Saturday, April 18, 2009

Sanjay Gupta's documentary "Addiction: Life on the Edge"

On Saturday night April 18, CNN offered two showings of Sanjay Gupta’s one-hour documentary “Addiction: Life on the Edge”. The show will be repeated Sunday night.

CNN did not at first appear to have a permanent page for the program yet, but here is another blog (“Why don’t they just quit”?) referring to it. The show starts by posing the philosophical question as to whether addiction is a "character disorder" or a physical, probably genetic, probably metabolic and treatable disease. The show as a whole strongly confirms the latter.

Sunday, however, the following page appeared in the "Turner Newsroom" with the story "CNN’s Dr. Sanjay Gupta Investigates Addiction -- is Medicine or Counseling Best?" link here. Also appearing now is an interview by Gupta with retiree Walter Kent, link here.

The early part of the show showed a number of rehabilitation centers (Promises, Hazelden, Ironwood, Betty Ford). Hazelden (in Minneapolis) showed a “red chair” in the group therapy lounge (like one I had in kindergarten), for patients put on the spot at crisis points in therapy. Month long stays cost about $30000, and insurance does not always cover it. The show was billed as covering a writer, student (teenage girl), a retiree, and mother.

Much of the show covered the heartbreaking story of a young man, Nic Sheff, who has gone off methamphetamine but relapsed several times, even after writing his book “Tweak: Growing Up on Methamphetamines”, published by Atheneum in early 2009. Although straight and having girl friends, he would hustle men in San Francisco to pay for his drug habit. The father has a book published at the same time, (by Mariner), "Beautiful Boy: A Father's Journey Through His Son's Addiction."

Gupta showed the brain scans of addicts, and explained how the drugs destroy the cognitive portions of the brain that regulate impulse control.

The show also covered "recovery high schools" which have been developed in several states as part of their public school systems.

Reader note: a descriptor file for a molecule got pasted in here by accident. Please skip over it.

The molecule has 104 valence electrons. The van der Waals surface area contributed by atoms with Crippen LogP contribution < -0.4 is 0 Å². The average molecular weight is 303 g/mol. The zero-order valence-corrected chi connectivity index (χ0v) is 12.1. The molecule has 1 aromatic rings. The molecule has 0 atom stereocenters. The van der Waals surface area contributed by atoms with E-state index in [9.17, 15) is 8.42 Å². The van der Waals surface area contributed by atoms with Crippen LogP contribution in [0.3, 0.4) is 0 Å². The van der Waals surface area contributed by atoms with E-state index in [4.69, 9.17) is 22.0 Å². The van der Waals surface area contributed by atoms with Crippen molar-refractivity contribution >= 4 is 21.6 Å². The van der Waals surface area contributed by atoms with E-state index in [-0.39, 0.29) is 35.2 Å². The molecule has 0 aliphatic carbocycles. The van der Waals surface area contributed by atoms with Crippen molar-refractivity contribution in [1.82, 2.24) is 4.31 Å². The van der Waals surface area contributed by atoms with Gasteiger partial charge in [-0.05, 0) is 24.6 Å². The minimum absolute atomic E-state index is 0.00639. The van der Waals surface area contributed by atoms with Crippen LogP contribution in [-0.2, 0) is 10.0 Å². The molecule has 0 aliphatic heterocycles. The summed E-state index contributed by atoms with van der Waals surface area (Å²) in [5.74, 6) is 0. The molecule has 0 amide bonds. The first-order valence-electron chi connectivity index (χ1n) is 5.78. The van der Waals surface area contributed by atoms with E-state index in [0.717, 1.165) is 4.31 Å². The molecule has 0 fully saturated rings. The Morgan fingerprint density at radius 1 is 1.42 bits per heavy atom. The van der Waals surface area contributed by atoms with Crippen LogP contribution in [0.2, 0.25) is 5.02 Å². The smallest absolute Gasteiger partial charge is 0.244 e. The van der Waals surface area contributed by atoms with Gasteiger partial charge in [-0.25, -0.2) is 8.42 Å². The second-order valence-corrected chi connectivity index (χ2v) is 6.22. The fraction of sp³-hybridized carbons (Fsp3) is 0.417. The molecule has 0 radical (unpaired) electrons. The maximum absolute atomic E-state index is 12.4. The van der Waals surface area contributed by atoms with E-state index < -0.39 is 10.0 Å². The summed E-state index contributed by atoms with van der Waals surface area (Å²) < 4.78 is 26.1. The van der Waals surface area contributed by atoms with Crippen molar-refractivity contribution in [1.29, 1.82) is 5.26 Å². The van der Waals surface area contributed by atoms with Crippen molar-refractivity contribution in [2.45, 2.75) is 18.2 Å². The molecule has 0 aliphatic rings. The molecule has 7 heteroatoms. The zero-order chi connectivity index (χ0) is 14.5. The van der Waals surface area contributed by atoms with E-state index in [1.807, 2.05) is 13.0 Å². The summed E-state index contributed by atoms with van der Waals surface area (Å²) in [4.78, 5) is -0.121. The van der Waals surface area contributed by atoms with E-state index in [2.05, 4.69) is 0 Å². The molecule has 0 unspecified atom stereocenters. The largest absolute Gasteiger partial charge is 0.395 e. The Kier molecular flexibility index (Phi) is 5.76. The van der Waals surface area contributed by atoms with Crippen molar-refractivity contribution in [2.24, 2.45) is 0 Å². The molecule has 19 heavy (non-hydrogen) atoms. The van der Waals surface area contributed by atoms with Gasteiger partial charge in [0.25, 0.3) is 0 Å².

There is medication which may reduce the cravings for many drugs, but drug treatment centers tend to use psychotherapy only (and cold turkey) and not use them.


Anonymous said...

I would like to know when this documentary will be shown again to spread the word. I tried Recovery 10 years ago (rehab, AA). But now am successful with AA and medication. I'm glad that the show focused that it is not a moral issue, but medical. Nonetheless, the stigma is so great that people fear or forgo getting help. Addiction, even though you are in Recovery, is used to take your kids away but if you had Diabetes or Epilepsy, a medical condition, you don't risk the lost of your children. Thus, seeking Recovery places you at risk of losing a lot despite it is the only way.

Anonymous said...

I know how to keep Nic Sheff sober! dont buy his books! I hate the fact that people use relapes to sell books. .U take away his drug problem and he wont have anything to say! I see him on TV with a smile on his face saying he just broke up with his girl friend so he popped a few pills,how weak are you man? one cares about the guy who worked his ass off never used and over come all odds ....but you say ya had a drug problem then everyone one is like " good job" ! Nic is just one of many who wouldnt be shit if he didnt fall off the wagon!So give him another book deal and put him on the TV so we can hear him cry about how bad he feels about how he loves feeling good!